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2002 Lincoln Town Car

  • 2002 Lincoln Town Car Cartier L Sedan
    • MAX MPG
      25
    • SEATS
      6
    • HP/TORQUE
      235/275
    • ENGINE
      4.6L V8
    • MSRP
      $49,060
  • 2002 Lincoln Town Car Cartier Sedan
    • MAX MPG
      25
    • SEATS
      6
    • HP/TORQUE
      235/275
    • ENGINE
      4.6L V8
    • MSRP
      $46,680
  • 2002 Lincoln Town Car Executive Sedan
    • MAX MPG
      25
    • SEATS
      6
    • HP/TORQUE
      220/265
    • ENGINE
      4.6L V8
    • MSRP
      $39,995
  • 2002 Lincoln Town Car Signature Sedan
    • MAX MPG
      25
    • SEATS
      6
    • HP/TORQUE
      220/265
    • ENGINE
      4.6L V8
    • MSRP
      $42,165
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  • Review

2002 Lincoln Town Car Review

Almost an all-out luxury car.

Reviewed by Automotive on

Overview

The 2002 Lincoln Town Car comes from a long line of luxury fleet cars. While being a fleet car guarantees a certain amount of sales, it hurts its potential for luxury-car gravitas. It doesn’t handle especially well, and drives similar to an underpowered road yacht. The interior is nice and very spacious, with some luxury and features. However, the Town Car is hard to recommend, given some of the up-to-date, well-powered rivals with impressive handling and outstanding reputations.

The Range

Body Styles: sedan
Engines: 4.6-liter V-8
Transmissions: four-speed-automatic
Models: Executive, Signature, Signature Touring, Premium Touring, Premium Signature, Cartier, Premium Cartier, Cartier L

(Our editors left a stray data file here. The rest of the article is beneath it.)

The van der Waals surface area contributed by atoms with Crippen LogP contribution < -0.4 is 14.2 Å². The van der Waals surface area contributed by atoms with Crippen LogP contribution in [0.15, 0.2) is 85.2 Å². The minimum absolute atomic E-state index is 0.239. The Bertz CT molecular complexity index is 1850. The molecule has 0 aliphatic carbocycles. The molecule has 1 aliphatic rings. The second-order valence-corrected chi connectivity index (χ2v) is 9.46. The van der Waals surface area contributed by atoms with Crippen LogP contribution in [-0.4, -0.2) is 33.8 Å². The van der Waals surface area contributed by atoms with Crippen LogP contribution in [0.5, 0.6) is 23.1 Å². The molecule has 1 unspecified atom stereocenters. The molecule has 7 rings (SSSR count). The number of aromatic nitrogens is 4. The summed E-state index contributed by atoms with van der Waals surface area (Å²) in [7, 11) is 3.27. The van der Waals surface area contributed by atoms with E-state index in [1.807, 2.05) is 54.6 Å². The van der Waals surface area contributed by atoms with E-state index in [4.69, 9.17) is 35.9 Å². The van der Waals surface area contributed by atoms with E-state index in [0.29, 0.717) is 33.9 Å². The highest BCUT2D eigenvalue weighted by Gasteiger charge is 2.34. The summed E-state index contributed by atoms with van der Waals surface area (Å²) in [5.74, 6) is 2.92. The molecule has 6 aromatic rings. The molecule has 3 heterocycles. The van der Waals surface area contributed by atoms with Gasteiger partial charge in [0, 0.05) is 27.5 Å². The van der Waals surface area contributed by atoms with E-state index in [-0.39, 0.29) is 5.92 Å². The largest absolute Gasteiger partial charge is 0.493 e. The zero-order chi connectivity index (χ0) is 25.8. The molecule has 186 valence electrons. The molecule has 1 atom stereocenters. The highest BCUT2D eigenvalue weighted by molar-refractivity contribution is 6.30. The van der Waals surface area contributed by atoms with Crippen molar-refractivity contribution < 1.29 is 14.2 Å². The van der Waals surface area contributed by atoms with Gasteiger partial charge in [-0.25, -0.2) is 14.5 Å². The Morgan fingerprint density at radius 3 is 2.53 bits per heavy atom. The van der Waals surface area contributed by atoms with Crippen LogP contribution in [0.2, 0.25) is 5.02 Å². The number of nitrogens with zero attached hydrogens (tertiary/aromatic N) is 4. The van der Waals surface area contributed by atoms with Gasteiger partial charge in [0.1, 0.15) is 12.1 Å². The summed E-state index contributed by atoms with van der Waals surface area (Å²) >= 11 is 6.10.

What's New

The 2002 Town Car gets the option for a new Vehicle Communication System (VCS), which includes a portable hands-free, voice-activated Motorola Timeport analog-digital phone; SOS safety and security services; access to news, stock quotes and weather; and route guidance assistance.

Exterior

The 2002 Lincoln Town Car is a luxury sedan with an array of trim levels: Executive, Signature, Signature Touring, Premium Touring, Premium Signature, Cartier, Premium Cartier, and Cartier L. Different trim models will add or deduct certain pieces of gear, but all are on the same powertrain/body set-up. The trim levels breakdown into three groups: Executive, Signature, and Cartier. All trims come with 16-inch alloy wheels, power door mirrors, heated door mirrors, a rear-window defroster, intermittent wipers, fully-automatic headlights, auto-leveling suspension, and four-wheel independent suspension. The Signature trims can add a touring suspension. Dual-exhaust is standard on Cartier trims and optional for Signature trims. High-intensity discharge headlights are optional for the Cartier trim. The Cartier and Signature trims can add an optional power moon roof. The Lincoln Town Car is one of the longer cars on the road, and the Cartier is even longer and somewhat hefty. Built on the same chassis as other Ford fleet cars, the Town Car is by far the biggest.

Interior